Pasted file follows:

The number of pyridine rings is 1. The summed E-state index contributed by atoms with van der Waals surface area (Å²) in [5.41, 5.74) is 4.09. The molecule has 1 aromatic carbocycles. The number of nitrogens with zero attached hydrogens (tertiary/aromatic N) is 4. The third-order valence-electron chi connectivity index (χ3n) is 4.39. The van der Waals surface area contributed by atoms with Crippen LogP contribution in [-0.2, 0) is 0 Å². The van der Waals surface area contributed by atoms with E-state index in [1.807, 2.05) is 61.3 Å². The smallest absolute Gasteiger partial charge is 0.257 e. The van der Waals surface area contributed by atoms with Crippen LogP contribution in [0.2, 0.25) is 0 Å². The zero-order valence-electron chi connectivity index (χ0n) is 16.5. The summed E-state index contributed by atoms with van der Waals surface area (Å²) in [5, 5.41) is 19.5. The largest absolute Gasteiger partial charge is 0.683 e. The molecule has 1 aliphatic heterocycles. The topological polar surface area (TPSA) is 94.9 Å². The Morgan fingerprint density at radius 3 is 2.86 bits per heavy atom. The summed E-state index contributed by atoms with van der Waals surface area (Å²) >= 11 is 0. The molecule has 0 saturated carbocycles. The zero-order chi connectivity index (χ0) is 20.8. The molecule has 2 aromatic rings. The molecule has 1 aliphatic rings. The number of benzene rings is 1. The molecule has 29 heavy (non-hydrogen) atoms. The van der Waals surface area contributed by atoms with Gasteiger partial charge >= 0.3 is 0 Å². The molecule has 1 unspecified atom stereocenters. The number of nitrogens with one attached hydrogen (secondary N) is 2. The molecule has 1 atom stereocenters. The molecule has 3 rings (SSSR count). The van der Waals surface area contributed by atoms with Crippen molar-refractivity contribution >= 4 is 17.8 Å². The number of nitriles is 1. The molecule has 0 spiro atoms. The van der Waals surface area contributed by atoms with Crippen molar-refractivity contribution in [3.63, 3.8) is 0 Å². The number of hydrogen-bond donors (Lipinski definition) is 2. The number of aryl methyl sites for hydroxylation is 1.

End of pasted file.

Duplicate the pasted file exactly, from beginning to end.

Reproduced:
The number of pyridine rings is 1. The summed E-state index contributed by atoms with van der Waals surface area (Å²) in [5.41, 5.74) is 4.09. The molecule has 1 aromatic carbocycles. The number of nitrogens with zero attached hydrogens (tertiary/aromatic N) is 4. The third-order valence-electron chi connectivity index (χ3n) is 4.39. The van der Waals surface area contributed by atoms with Crippen LogP contribution in [-0.2, 0) is 0 Å². The van der Waals surface area contributed by atoms with E-state index in [1.807, 2.05) is 61.3 Å². The smallest absolute Gasteiger partial charge is 0.257 e. The van der Waals surface area contributed by atoms with Crippen LogP contribution in [0.2, 0.25) is 0 Å². The zero-order valence-electron chi connectivity index (χ0n) is 16.5. The summed E-state index contributed by atoms with van der Waals surface area (Å²) in [5, 5.41) is 19.5. The largest absolute Gasteiger partial charge is 0.683 e. The molecule has 1 aliphatic heterocycles. The topological polar surface area (TPSA) is 94.9 Å². The Morgan fingerprint density at radius 3 is 2.86 bits per heavy atom. The summed E-state index contributed by atoms with van der Waals surface area (Å²) >= 11 is 0. The molecule has 0 saturated carbocycles. The zero-order chi connectivity index (χ0) is 20.8. The molecule has 2 aromatic rings. The molecule has 1 aliphatic rings. The number of benzene rings is 1. The molecule has 29 heavy (non-hydrogen) atoms. The van der Waals surface area contributed by atoms with Gasteiger partial charge >= 0.3 is 0 Å². The molecule has 1 unspecified atom stereocenters. The number of nitrogens with one attached hydrogen (secondary N) is 2. The molecule has 1 atom stereocenters. The molecule has 3 rings (SSSR count). The van der Waals surface area contributed by atoms with Crippen molar-refractivity contribution >= 4 is 17.8 Å². The number of nitriles is 1. The molecule has 0 spiro atoms. The van der Waals surface area contributed by atoms with Crippen molar-refractivity contribution in [3.63, 3.8) is 0 Å². The number of hydrogen-bond donors (Lipinski definition) is 2. The number of aryl methyl sites for hydroxylation is 1.